The Truth About Dropping the Ball as a Parent

The Kitchen Table


We live in a society that is quick to “shame” various groups of people. People are criticized over their body type, their sexuality, their political beliefs—pretty much anything it seems. In recent years, mom shaming has come to the forefront of this shame spiral. Everyone seems to have an opinion on exactly how women should raise their children, from what they feed them, to the kinds of diapers they choose—even to extremely personal decisions, like whether to breastfeed or not.

I don’t find any of this useful, and as such, I try to stay out of the fray as much as possible. And I’m not particularly hard on myself when it comes to parenting. My kids’ birthday parties usually happen a month after their actual birthdays. I don’t wake up at the crack of dawn to make a hot breakfast for my kids and then spend the next seven hours scrubbing the house till it shines. When other people express disapproval over how I’m raising my family, I do my best to shrug and move on, because hey, I’m the one who has to do this job.

But I do work hard to make my kids feel loved and important. I want them to feel valued and cherished and known. And last week, I really felt like I dropped the ball. I had a deadline for something for my daughter and it passed, and there was no way to submit the application late.

I wanted to cry. I’ve put forth a lot of effort this past year to take control of my schedule and to get my priorities in line, and this failure felt like a huge derailment from the progress I’ve made. I felt like I’d failed my kid. It felt like a million mom-shamers were coming at me, tearing me apart for my inadequacy. But they weren’t; it was just my own exasperated voice in my head, insisting that I should be a better mom.

Fortunately, I have sane people in my life who kindly reminded me that the world had not ended with one missed deadline. My daughter is smart and well-adjusted and thriving. She’s involved with sports and extracurriculars and has strong friendships. We’re raising her in a safe and loving environment, where she’s free to speak her mind and be her passionate, fiery self. She knows she’s fearfully and wonderfully made and that her life has meaning and purpose.

Reframing this one mistake I made into my grand track record as a mom was the key to stopping the onslaught of negative thoughts and self-shaming. I don’t think I even realize I had internalized so many of the world’s unachievable mom expectations until they all came hurtling at me from my own brain.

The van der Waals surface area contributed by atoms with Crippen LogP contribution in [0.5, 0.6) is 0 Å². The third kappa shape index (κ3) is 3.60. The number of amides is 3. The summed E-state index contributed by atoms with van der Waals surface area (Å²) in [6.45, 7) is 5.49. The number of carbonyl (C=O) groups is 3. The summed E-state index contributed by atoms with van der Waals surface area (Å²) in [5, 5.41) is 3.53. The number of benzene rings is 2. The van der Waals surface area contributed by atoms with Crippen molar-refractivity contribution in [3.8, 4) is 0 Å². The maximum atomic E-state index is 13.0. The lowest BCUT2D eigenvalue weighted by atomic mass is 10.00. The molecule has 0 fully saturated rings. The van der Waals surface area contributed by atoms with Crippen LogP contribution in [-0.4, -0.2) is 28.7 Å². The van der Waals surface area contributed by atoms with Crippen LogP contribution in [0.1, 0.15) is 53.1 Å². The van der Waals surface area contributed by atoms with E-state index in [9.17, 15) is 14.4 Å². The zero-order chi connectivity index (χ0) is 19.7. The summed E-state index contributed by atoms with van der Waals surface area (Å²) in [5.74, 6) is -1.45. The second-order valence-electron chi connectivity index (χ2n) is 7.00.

Here’s the truth about this: Parenthood isn’t about getting every single detail right. Our worth as parents isn’t based on whether or not we’ve met every deadline, attended every PTA meeting, or enrolled our kids in every possible extracurricular that might prepare them better for college. They are not going to fail life because we dropped the ball a few times. In fact, holding ourselves as parents to an impossible standard is worse for us all in the long-run. It leaves us burnt out and disappointed with ourselves, and that pressure is inevitably picked up by the very kids we’re trying to raise so perfectly.

What’s more important, I think, is that we do the best we can—while giving ourselves grace for the inevitable dropping of the ball. We’ve got to allow margin for mistakes, and for the week we get sick, and for the night at the end of the long week when we just don’t have it in us to do more.

If we can’t give ourselves grace, then our kids are going to perceive that perfectionism and internalize it for themselves. They’re going to see that when they can’t get it all done or get it all right, that all hope is lost. It’s a paralyzing way to live, and it’s so far from the grace-filled life of freedom that is meant for us.

So, if you’re like me and you don’t get this parenting thing right 100% of the time, give yourself a break. The point of this job isn’t to perform it perfectly and never make any mistakes. That is impossible, and frankly, nobody wants to live in that weird Stepford house anyway. The point is to embody love to our kids—to lead them well, to teach them grace, and to show them that life is about more than just living for themselves. If we can do that more often than not, then even if we drop the ball a bunch of times along the way, the kids will be okay.

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